What’s to happen to mental health center patients?
SouthtownStar editorial January 25, 2012 8:48PM
Updated: February 27, 2012 9:52AM
Gov. Pat Quinn’s administration has announced that the Tinley Park Mental Health Center, which provides acute short-term care, will close in early July because of the Legislature’s inadequate funding of mental health care.
The center — which receives patients from Chicago’s South Side to Kankakee, including South Cook and Will counties — has had a shaky future for several years because of the trend in mental health care to move patients from state institutions to smaller, community-based settings. In recent years, the state has steadily reduced staff and resources at Tinley Park until it now cares for an average of only about 50 patients daily.
The center was set to close in December, but the Legislature shifted around money to keep it and six other state facilities open at least through June.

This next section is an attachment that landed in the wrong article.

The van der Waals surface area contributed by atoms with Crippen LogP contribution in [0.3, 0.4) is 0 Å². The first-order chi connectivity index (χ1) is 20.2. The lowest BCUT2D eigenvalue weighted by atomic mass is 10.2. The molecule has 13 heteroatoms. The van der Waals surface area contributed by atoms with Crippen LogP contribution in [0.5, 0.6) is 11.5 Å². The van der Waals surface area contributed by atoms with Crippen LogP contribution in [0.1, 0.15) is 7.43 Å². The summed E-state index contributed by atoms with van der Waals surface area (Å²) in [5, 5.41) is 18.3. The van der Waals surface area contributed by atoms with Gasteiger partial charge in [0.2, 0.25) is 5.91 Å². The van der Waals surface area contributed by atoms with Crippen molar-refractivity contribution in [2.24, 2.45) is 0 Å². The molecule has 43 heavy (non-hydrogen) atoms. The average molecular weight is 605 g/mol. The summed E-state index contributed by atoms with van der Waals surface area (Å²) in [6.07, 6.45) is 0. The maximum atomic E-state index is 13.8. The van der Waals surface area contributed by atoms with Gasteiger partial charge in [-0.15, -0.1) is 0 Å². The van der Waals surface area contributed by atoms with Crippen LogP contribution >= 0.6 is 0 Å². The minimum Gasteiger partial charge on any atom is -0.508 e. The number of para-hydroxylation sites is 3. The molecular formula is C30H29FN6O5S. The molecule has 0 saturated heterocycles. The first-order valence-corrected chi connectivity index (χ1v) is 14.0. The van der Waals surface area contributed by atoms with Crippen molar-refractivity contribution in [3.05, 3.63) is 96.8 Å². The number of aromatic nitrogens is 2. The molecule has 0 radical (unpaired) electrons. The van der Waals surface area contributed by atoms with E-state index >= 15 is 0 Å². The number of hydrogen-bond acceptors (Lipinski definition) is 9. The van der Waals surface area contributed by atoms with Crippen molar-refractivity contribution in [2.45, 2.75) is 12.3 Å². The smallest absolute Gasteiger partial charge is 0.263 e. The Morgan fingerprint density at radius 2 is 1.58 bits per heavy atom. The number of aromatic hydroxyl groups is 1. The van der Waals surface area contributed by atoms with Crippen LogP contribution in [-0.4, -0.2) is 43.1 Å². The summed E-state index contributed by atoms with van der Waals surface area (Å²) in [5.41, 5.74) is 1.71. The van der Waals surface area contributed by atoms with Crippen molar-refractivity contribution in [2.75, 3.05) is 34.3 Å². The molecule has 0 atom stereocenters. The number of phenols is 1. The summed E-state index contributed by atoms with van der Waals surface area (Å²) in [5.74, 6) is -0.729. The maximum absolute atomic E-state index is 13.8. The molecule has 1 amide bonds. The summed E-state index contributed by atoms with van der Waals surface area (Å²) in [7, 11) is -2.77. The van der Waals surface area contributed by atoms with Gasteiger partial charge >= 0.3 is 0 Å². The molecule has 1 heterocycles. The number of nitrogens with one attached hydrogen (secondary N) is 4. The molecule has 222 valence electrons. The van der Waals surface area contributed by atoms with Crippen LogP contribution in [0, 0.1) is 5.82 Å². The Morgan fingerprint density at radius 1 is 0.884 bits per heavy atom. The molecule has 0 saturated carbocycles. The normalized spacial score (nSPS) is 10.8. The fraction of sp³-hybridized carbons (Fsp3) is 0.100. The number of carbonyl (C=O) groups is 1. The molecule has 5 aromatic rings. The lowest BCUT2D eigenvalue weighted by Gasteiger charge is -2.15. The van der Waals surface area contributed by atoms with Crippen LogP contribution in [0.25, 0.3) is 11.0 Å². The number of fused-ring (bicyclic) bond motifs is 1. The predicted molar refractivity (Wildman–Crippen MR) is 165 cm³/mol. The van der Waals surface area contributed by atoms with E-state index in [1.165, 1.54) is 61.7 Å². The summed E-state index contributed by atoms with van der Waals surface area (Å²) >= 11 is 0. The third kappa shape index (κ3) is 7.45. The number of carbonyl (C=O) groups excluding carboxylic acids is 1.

Quinn’s administration says the Tinley Park center is closing sooner than others because it ranked lowest based on the criteria in the state’s formula. We’ll have to take the governor and his aides at their word because, curiously, they’ve refused to release the full rankings.
As we’ve said here before, we’re not opposed to the center closing — as long as the state has a clear, credible plan to care for its patients, who generally are seriously troubled and a potential danger to themselves and others. It’s essential they get equal or better care. We’re not convinced that they will.
The state intends to contract with local hospitals to place the patients in psychiatric wards, certain there will be enough beds available once the state starts providing money for such care. Also, by closing Tinley Park, more state funds can go for substance abuse, follow-up and long-term care for the patients, according to state officials.
When we talked to Quinn’s people, they contradicted themselves on whether they have commitments from hospitals. No hospital official or spokesman we talked to confirmed negotiations, much less an agreement.
Quinn’s aides say we should trust their plan. We’d like to, but what about our state’s leadership and performance during the past 15 years instills trust?